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Clark W. Griswold’s Christmas was in jeopardy—he needed a Christmas tree. Because, of course, Christmas is not complete without that iconic symbol that completes the magical experience of the holidays. So what did Clark do in the face of this adversity? In his own words, “I simply solved the problem. We needed a coffin… er, a tree. There are no lots open on Christmas Eve. Lewis burned down my tree so I replaced it as best I could. Voila!”
A number of people are looking at Adobe’s $1.68B acquisition of Magento this week with a similar verdict. Adobe simply solved the problem. They needed an enterprise-grade commerce platform. There were no other options available because SAP and Salesforce had acquired the other ones, so they got the best one they could. Voila!
To outsiders looking in, this transaction might appear that way. All the reasons why this is the wrong move for Magento or Adobe have been opined as well. To many of those outside the walls of Magento and Adobe, it’s easy to arrive at those foregone conclusions. But as you watched Chevy Chase cut down that tree outside of his house for the first time, you may have thought that move was ill-conceived and destined for failure, but of course, as most movies go, it ended in triumph.
As speculation runs rampant (as most acquisitions go), I’d like to step aside for a second to talk about the possibilities the Magento-Adobe acquisition unfolds, what could happen and how it benefits companies and brands that increasingly look to build stronger digital engagements with their customers as a competitive advantage.
When it comes down to it, if you sell a product to consumers or to businesses, you probably try to find ways to improve engagement with them by leveraging digital technologies on a continual basis. The engagement with your customers comes in several phases: awareness, consideration, purchase and retention. The challenges you face are often assembling the requisite and leading technologies across the customer journey to deliver a seamless and consistent experience for your customers that is better than your competitors.
Historically, creating a consistent customer experience meant piecing together a series of “point solutions” that address a specific part of the customer journey and investing heavily in technology and integrations. While you may have assembled some, most or even all of the pieces to theoretically deliver the experience you desire, most fall short. Why? It takes an army to hold these things together, and even when it happens, it’s clunky. Your customers experience that clunkiness; they experience it every day, and it degrades their perception of you.
What Adobe, SAP, Salesforce and others before them are attempting to create is a solution that allows for a tighter coupling of solutions thus enabling you to deliver a seamless, consistent experience to your customers in a more manageable way. It’s a better mousetrap. They now have the technologies to deliver experiences across the full spectrum of the customer journey, offering the market a complete solution designed to help businesses create market-leading customer experiences. Magento only solved for one part of that customer journey, and Adobe the other three—together they address all four.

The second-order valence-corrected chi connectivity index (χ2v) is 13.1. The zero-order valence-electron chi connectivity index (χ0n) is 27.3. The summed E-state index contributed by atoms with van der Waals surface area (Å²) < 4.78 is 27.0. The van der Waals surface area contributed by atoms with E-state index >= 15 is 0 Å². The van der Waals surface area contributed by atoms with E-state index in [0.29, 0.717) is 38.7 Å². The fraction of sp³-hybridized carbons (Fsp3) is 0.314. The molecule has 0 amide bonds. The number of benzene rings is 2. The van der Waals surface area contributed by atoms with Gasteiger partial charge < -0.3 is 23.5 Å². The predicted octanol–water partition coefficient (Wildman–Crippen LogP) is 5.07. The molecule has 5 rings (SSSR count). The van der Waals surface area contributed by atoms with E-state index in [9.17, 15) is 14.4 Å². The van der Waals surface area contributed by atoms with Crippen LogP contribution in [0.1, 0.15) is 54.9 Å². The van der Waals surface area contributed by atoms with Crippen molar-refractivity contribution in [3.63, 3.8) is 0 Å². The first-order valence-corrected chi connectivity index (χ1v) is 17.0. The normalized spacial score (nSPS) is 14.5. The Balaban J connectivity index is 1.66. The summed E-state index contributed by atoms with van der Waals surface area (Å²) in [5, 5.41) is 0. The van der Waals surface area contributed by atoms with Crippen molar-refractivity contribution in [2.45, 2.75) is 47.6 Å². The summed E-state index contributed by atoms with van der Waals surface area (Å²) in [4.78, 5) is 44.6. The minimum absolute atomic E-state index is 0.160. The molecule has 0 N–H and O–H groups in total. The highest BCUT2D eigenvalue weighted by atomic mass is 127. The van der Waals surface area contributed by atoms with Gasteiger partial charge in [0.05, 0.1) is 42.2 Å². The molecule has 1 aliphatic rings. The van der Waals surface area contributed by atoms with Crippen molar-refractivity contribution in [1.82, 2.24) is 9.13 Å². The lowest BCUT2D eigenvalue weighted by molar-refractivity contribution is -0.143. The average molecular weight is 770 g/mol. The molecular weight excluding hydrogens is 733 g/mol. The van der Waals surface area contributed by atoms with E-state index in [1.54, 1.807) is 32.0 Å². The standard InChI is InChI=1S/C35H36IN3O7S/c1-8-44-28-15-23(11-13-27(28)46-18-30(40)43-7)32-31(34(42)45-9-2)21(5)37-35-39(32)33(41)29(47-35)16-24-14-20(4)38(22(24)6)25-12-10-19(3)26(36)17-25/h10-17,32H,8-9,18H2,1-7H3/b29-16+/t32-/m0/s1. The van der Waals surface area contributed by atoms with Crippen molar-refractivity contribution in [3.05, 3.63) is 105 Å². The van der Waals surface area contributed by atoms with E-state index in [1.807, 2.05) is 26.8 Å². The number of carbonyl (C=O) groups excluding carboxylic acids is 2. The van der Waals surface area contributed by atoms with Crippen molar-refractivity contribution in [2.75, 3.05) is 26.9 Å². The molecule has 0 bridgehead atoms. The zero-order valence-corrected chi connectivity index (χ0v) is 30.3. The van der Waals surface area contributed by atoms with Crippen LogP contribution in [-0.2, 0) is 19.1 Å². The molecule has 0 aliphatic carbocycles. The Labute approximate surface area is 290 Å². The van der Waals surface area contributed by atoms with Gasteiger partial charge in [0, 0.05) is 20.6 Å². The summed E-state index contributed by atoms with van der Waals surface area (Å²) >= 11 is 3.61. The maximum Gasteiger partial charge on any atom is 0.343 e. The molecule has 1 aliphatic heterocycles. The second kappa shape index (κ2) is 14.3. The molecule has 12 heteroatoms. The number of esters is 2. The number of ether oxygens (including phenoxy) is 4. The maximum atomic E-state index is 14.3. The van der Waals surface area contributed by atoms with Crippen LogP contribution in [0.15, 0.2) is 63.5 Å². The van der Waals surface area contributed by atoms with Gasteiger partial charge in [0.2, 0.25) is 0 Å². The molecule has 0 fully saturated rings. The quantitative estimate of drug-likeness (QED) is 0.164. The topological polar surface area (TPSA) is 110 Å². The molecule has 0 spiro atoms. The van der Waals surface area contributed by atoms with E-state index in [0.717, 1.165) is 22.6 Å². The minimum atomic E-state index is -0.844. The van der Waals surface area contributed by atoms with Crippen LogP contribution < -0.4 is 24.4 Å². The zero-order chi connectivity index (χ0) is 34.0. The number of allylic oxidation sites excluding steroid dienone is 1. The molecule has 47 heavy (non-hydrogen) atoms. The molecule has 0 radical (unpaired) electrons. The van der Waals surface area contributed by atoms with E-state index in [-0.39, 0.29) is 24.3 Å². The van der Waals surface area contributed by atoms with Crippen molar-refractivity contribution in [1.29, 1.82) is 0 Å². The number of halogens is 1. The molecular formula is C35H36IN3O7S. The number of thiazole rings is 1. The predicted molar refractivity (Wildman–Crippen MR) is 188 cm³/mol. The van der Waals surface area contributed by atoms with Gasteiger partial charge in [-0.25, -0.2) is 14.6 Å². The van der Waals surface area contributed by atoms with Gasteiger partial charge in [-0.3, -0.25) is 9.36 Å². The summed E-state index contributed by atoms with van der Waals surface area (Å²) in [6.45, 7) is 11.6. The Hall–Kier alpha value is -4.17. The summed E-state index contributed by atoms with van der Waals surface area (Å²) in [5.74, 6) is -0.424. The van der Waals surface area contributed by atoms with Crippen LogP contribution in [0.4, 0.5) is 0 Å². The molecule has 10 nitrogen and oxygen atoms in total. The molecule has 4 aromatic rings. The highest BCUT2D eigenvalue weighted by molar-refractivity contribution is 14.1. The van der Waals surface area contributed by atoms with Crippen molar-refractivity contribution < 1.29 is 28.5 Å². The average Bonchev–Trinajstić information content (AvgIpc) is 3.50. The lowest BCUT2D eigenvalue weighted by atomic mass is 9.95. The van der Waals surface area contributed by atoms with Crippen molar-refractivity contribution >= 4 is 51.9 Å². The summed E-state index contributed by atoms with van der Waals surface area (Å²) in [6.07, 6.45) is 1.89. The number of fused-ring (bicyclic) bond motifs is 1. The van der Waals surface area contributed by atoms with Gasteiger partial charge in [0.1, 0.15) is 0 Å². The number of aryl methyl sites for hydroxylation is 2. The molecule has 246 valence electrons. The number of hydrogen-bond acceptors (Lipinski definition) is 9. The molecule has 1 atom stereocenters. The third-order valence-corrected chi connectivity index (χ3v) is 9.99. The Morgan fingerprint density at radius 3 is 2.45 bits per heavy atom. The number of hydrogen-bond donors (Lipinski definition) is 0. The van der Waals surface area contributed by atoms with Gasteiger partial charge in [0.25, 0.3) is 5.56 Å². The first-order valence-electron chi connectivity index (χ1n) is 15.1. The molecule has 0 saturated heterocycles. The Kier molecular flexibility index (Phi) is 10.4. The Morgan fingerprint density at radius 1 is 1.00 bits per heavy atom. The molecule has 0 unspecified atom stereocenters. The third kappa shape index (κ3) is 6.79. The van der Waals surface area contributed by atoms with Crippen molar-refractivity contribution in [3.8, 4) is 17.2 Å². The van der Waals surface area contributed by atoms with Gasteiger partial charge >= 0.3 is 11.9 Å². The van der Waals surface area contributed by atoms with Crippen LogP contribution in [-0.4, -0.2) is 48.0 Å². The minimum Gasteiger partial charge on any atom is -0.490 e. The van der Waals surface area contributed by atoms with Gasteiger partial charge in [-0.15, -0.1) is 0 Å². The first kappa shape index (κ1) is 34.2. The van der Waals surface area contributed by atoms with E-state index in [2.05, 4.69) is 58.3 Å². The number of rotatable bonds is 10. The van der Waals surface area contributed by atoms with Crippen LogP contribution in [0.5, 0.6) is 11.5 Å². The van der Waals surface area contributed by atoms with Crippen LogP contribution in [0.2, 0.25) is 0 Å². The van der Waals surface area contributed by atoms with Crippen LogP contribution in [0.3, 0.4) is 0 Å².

The differences in their technologies, marketplaces and ecosystems has been the argument against the acquisition. However, Magento services some of the largest, most established brands and companies across the globe and has a proven track record of doing so in both B2B and B2C. That is a key point: Magento is 10 plus year- old company with a thriving ecosystem, a giant install base and supports some of the largest and most challenging enterprise clients.
For the customers these platforms serve, it means Adobe and Magento are working hard to find a way for you to deliver seamless, consistent customer experiences across the journey in a better way than you can today. To paint a very specific picture for you, when someone is on your website, do you know who they are and every interaction they’ve had with you? Do you know how to target them with the right message at the right time based on all of their interactions? Can you carry that through an individual customer’s relationship from inception through retention? These are all possible to do today, and some customers already do so to varying degrees. However, it’s difficult, really difficult and very expensive.
Success with your customers relies on your ability to deliver on the continually rising expectations of those customers to save them time and money. For instance, instead of the customer browsing a website for 10 minutes trying to find the right dress, get it to them in the first 10 seconds. Instead of asking for the same information over and over again, know who they are. Instead of reacting to the needs of your customer, proactively address them. Consumers gravitate to the path of least resistance—increasing convenience, saving them time, and making it easy are all possible when you have the right underlying technologies that work hand-in-hand to deliver it. What Adobe intends to deliver is a platform that allows you to create personalized, customer-centric experiences across channels, mediums and the entire customer journey.
Clark Griswold needed a tree, so he got one. Adobe needed an commerce platform, so it got one. As the story unfolds, Clark faces several other challenges that get in his way of finding Christmas bliss, but ultimately does so through a series of hilarious events. Adobe will also face additional challenges in the pursuit of delivering the ultimate customer experience platform and its execution of this acquisition will determine its fate.
Christmas Vacation could have had a very different outcome even with the same tree. I’m not going to speculate on how it will turn out, but I do know that it has the opportunity to become another great story.